Steven Soderbergh is a filmmaker almost tailor-made for our time. With each new addition to his body of work, he pushes the boundaries of the medium and comes up with unexplored ideas that have admittedly led to mixed results. His new movie Let Them All Talk (available to stream on HBO) was made for three cents, in the course of two weeks and on the basis of an improvised dialogue – which I can confidently guess is a first. And what a formidable early Christmas gift this is.

Alice Hughes (Meryl Streep) is a Pulitzer-prize winning author who embarks on the Queen Mary 2 alongside two of her oldest friends (Candice Bergen, Dianne Wiest), her nephew (Lucas Hedges) and her agent (Gemma Chan) to pick up a literary prize in England. Why each of them received the invitation to join in, no one really knows for sure. Perhaps a way to overcome writer’s block, maybe to make amends for past mistakes. Once aboard, each character’s intentions are revealed and put on display for everyone else in the gang to pitch into.

Streep hits the jackpot with a subtle and moving performance, but that stopped surprising anyone centuries ago. Here, though, she so fondly conveys the ambivalence of a realized author -an intellectual- who is still desperate to find meaning. Candice Bergen is hilarious as the gold-digging estranged friend, still unrecovered from the loss of her pre-novel life. Dianne Weist is irresistible and her disguised nostalgia is sheer tenderness. Gemma Chan is an absolute star, and Lucas Hedges is thoroughly invested though at times distracting. They are all obviously having a blast. A movie made without a fully developed script could have easily collapsed in the hands of a different director and a less proficient cast. Yet this bunch of A-listers takes it so seriously that the movie manages to come to life without the need of artifice or pomposity.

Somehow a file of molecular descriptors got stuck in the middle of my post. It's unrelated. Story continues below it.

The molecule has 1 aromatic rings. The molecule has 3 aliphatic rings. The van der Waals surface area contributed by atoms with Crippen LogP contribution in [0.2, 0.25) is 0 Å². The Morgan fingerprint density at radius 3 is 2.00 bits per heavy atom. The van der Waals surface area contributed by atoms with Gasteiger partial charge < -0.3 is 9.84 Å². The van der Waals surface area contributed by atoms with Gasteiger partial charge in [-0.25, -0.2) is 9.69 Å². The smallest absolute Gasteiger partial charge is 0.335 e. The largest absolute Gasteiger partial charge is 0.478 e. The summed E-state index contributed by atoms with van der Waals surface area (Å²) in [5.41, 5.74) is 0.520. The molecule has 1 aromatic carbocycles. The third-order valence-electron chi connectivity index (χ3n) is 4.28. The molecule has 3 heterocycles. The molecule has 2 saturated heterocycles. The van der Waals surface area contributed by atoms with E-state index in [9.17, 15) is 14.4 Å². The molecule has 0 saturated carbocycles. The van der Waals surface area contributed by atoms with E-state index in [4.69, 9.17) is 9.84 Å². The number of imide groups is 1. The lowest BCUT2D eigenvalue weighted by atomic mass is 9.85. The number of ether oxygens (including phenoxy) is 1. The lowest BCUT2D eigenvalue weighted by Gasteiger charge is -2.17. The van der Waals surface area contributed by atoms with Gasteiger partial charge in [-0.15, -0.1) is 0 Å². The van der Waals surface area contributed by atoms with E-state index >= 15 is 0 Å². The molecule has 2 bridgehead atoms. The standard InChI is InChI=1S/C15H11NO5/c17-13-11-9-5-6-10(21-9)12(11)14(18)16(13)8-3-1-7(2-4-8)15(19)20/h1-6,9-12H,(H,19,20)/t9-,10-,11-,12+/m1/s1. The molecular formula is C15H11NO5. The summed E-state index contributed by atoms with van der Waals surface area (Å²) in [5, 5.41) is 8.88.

Honoring its name, talk they do talk. If one pays enough attention to the delightful Deborah Eisenberg-supervised dialogues, one will be rewarded with a deeper, more meaningful reflection than anticipated. Perhaps it was not all about vanity, after all. Perchance one or two of among them was truly after genuine re-connection. It is possible that the need for closure had been dragging on for too long.

Ultimately, Let Them All Talk succeeds not just as a cinematic experiment. It is also a great metaphor. Of the crossing from one place to another, from one side to the next – with all the fun, success, secrets, vile, greediness and disappointment in between.

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